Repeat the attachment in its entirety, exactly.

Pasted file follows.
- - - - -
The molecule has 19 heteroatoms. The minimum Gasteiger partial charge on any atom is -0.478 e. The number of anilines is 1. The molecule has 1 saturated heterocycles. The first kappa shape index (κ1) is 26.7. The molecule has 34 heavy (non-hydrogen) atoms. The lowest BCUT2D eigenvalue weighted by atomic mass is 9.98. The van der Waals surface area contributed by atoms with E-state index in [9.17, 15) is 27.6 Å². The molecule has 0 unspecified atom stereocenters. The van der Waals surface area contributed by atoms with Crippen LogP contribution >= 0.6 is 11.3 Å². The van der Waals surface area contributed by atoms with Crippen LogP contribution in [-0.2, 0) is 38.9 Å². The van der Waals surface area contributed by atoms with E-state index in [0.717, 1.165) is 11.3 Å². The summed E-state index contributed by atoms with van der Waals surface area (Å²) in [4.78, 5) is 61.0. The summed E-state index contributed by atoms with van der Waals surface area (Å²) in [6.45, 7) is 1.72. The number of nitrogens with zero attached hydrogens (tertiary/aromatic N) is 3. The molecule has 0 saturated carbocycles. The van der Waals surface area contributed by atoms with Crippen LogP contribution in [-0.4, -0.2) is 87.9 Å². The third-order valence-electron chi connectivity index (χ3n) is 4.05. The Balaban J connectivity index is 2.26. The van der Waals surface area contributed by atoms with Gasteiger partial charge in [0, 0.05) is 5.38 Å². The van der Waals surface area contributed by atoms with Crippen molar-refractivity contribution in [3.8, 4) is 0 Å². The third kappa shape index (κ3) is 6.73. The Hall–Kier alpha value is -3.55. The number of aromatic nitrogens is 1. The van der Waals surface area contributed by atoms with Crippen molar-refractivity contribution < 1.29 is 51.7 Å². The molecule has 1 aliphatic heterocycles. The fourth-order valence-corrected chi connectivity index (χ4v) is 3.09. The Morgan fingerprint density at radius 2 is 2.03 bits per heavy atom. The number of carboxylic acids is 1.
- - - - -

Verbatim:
The molecule has 19 heteroatoms. The minimum Gasteiger partial charge on any atom is -0.478 e. The number of anilines is 1. The molecule has 1 saturated heterocycles. The first kappa shape index (κ1) is 26.7. The molecule has 34 heavy (non-hydrogen) atoms. The lowest BCUT2D eigenvalue weighted by atomic mass is 9.98. The van der Waals surface area contributed by atoms with E-state index in [9.17, 15) is 27.6 Å². The molecule has 0 unspecified atom stereocenters. The van der Waals surface area contributed by atoms with Crippen LogP contribution >= 0.6 is 11.3 Å². The van der Waals surface area contributed by atoms with Crippen LogP contribution in [-0.2, 0) is 38.9 Å². The van der Waals surface area contributed by atoms with E-state index in [0.717, 1.165) is 11.3 Å². The summed E-state index contributed by atoms with van der Waals surface area (Å²) in [4.78, 5) is 61.0. The summed E-state index contributed by atoms with van der Waals surface area (Å²) in [6.45, 7) is 1.72. The number of nitrogens with zero attached hydrogens (tertiary/aromatic N) is 3. The molecule has 0 saturated carbocycles. The van der Waals surface area contributed by atoms with Crippen LogP contribution in [-0.4, -0.2) is 87.9 Å². The third-order valence-electron chi connectivity index (χ3n) is 4.05. The Balaban J connectivity index is 2.26. The van der Waals surface area contributed by atoms with Gasteiger partial charge in [0, 0.05) is 5.38 Å². The van der Waals surface area contributed by atoms with Crippen molar-refractivity contribution in [3.8, 4) is 0 Å². The third kappa shape index (κ3) is 6.73. The Hall–Kier alpha value is -3.55. The number of aromatic nitrogens is 1. The van der Waals surface area contributed by atoms with Crippen molar-refractivity contribution < 1.29 is 51.7 Å². The molecule has 1 aliphatic heterocycles. The fourth-order valence-corrected chi connectivity index (χ4v) is 3.09. The Morgan fingerprint density at radius 2 is 2.03 bits per heavy atom. The number of carboxylic acids is 1.